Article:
So, what did happen?  Well, there was an old comic strip called Pogo which produced a very famous line … “We have met the enemy – and he is us.”  The Israelites’ enemy wasn’t the Philistines in these two battles – it was themselves.  Yes, God was in their midst – but it did not automatically mean He was for them in these confrontations with the Philistines.

Their sound defeats were due to their continued and blatant disobedience of the Lord and His ways.  The Lord cannot let His people get away with sin.  In the preceding chapter, God told Samuel of upcoming punishment because of this (1 Samuel 3:11-14).

If God is for us, who can be against us – right (Romans 8:31)? Well, it can be ourselves.  We can become our own worst enemies as believers – trying to kick against God’s goads – as the apostle Paul found out it was very difficult to do (Acts 9:5). We must never get to the point where we start assuming and presuming nothing bad can befall us just because we are “born again”.

Our Father in heaven must continue to punish disobedient children who should know better now about the consequences of refusing to repent and be corrected (Luke 13:3,5, Acts 17:30, Revelation 3:19). We are to be happy when we are – not harping against Him (Job 5:17).  Repeated reproof will come until we finally learn our lesson (Job 34:31).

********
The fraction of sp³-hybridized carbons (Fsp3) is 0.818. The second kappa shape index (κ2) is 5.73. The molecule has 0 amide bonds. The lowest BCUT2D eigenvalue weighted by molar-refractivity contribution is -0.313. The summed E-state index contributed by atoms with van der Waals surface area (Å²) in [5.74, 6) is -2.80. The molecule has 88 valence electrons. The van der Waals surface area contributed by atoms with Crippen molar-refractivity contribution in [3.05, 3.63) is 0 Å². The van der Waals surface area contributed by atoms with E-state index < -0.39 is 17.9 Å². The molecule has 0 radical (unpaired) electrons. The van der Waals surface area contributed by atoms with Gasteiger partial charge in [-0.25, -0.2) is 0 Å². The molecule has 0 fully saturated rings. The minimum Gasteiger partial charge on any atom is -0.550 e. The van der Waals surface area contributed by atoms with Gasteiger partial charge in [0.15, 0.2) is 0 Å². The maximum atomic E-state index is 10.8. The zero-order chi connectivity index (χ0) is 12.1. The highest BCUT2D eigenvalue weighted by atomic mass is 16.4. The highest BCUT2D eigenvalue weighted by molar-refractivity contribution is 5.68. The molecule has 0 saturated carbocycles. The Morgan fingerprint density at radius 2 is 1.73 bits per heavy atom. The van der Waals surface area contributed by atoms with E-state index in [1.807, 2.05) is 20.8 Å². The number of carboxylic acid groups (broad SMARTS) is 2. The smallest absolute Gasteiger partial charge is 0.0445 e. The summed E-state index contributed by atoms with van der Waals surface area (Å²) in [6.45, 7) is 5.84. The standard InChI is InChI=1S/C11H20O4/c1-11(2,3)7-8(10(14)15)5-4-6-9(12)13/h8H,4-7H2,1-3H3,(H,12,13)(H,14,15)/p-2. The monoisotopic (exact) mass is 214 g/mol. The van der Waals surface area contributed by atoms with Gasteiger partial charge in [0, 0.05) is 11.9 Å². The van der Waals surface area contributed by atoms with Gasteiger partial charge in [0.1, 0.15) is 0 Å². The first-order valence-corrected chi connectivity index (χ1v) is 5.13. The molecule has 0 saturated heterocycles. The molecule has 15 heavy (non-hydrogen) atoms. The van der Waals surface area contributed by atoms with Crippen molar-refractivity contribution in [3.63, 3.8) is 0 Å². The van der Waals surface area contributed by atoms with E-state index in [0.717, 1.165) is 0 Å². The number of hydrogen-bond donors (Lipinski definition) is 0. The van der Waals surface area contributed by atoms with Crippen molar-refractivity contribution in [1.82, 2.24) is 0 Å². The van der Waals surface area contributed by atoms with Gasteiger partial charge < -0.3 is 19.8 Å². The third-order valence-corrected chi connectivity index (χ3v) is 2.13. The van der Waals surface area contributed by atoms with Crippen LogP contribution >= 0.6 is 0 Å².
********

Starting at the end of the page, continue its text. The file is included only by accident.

We are putting ourselves in great danger if we ever reach a point as Christians where we don’t think we need any more admonishment from above (Proverbs 20:9, Ecclesiastes 4:13). Sin without true repentance from the heart has ripple effects – and more people than just ourselves can get hurt or killed – just like it happened with the Israelites above.

God is for us – if we are for Him within us; not just by lip service (Matthew 15:8).  If we keep forgetting Him and continue forging ahead by following our former worldly lusts, we are His enemy – because we have not yet put off our old man (Ephesians 4:22, Colossians 2:11, Colossians 3:8-9, James 4:4). We may not yet learned Christ (Ephesians 4:20-32).